Three more prominent Republicans entered the race for the 2016 presidential nomination this past week. My immediate reaction was to wonder out loud what I am sure not a few other Americans were thinking, "So what!" But on further reflection, each of the new entries brings in a whole new dimension to the race and thus all three are very significant.

First of all, something that hasn't been mentioned yet: they are all Italian Americans. In former New York Governor George Pataki's case, he is half Italian and half Hungarian. That in itself carries a measure of importance. Instead of the GOP being too readily characterized as the party of "white bread", "mayonnaise", and "Elm Street, USA", here are three separate persona with distinctively ethnic roots. It also means that the "new immigrants" of over a century ago, so designated because they were mainly from the southern and eastern parts of Europe and the Middle East, have come of age. They are so mainstream that a pollster needs to remind people that not too long ago the very thought of an Italian and a Catholic on a presidential ticket was alarming. It also means that this is what happens to immigrants in America, something the GOP needs to remind itself - i.e. those who are different, who enter this country at times from controversial lands and in controversial ways often become Republicans down the road.

However each of these new entries brings an added dimension to the race. Pataki is not a household word, even in New York, where he served three full terms as governor. From being a small town mayor to just three terms in the New York State Senate, he caused an earthquake by defeating the iconic Governor Mario Cuomo in 1994. Pataki went on to win three landslides but never left an imprint that fired up New Yorkers' imaginations. I haven't heard his name mentioned for good or evil since he left office - as you normally still hear rumblings about FDR, Nelson Rockefeller, Hugh Carey, Mario Cuomo, and even Elliot Spitzer. It is like he was never there and frankly I am not sure 95% of New Yorkers would even recognize him public today.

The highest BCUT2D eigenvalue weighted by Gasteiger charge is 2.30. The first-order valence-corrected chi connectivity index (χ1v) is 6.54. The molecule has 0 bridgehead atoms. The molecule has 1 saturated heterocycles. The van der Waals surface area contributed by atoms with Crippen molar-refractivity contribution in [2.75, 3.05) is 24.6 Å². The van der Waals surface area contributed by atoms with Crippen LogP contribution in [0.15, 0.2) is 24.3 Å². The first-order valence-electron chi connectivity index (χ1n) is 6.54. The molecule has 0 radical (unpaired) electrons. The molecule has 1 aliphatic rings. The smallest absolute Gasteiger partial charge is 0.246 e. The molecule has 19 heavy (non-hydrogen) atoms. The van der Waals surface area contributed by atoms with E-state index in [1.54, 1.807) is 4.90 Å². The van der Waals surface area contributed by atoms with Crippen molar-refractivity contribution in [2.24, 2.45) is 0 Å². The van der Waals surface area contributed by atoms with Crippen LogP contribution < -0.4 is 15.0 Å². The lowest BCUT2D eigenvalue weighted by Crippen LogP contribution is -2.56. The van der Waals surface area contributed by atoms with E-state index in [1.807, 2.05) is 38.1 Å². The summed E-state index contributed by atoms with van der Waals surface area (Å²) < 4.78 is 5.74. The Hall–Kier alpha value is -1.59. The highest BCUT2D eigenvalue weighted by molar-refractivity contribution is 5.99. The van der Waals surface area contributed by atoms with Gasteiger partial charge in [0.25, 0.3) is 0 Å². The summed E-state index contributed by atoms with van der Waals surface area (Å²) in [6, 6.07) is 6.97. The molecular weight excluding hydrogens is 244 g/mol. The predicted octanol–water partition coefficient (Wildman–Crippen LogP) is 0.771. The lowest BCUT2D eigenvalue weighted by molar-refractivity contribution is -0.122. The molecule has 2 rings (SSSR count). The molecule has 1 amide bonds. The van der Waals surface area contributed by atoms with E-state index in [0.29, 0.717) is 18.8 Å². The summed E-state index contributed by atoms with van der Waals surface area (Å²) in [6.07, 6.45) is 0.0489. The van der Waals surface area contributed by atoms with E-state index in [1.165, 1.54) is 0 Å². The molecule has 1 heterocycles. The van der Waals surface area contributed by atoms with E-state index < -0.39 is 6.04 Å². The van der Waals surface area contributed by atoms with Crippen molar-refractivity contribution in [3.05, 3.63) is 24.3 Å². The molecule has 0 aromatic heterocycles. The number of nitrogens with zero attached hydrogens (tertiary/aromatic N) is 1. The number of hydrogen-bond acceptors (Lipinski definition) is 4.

But he came from obscurity and won the Empire State three times so he cannot be ruled out. For a party always eager to find the "real conservative", the GOP has a history since 1968 of almost always nominating the most moderate candidate in the field. (Ronald Reagan is the one exception, except that he benefited from running to the right of a number of moderates who split the vote in 1980.) Pataki is an old-fashioned New York Republican moderate - modestly pro-choice, not opposed to gay marriage, and not afraid to spend some money on infrastructure. His chances, while slim, are dependent mostly on how Jeb Bush and Chris Christie, his moderate opponents, do. If they are chased out early, look for Pataki to gain some support in the early states among establishment Republicans looking for a candidate who can win. Remember, Pataki has defied the odds and has won.

Carly Fiorina has a number of negatives she brings to the table. She was not the most successful CEO and she lost a California Senate race badly. However, she is one of the best speakers on the campaign trail, is herself a respected global thought leader, and well known by world leaders. She is smart and aggressive. Her kickoff this past week was brilliant. She took her campaign right to Hillary Clinton in South Carolina and grabbed more media attention than either Mrs. Clinton or the other GOP candidates. More publicity like that and Ms. Fiorina can turn Mrs. Clinton into the other woman in the campaign . She also has a powerful personal story about starting as a secretary and moving up the ranks to the C-suite. A very good start and people are buzzing.

Rick Santorum came in second place in 2012. He polled consistently around 2% all year until he came on strong in the end and ultimately won the Iowa caucuses then several other states. He represents the Christian/social conservative wing of the party and he faces competition from former Arkansas Governor Mike Huckabee (who has also won Iowa and several states in 2008), Dr. Ben Carson, and Texas Senator Ted Cruz. But Santorum had a great organization in 2012 and he has won.

Fox News' decision to include only the top 10 candidates in the poll is specious and can hurt candidates like Santorum who would have been left out of the debates in 2012. Fox's position is also arbitrary because after the first five candidates or so, there will be some bunching down on the bottom. For example, the bottom candidate may be polling 3.15%, 2.96%, and 2.87% in the polls. Who will make the judgment to include or exclude? There are a lot of candidates and they should be in the debates. Clearly, the three newcomers belong there.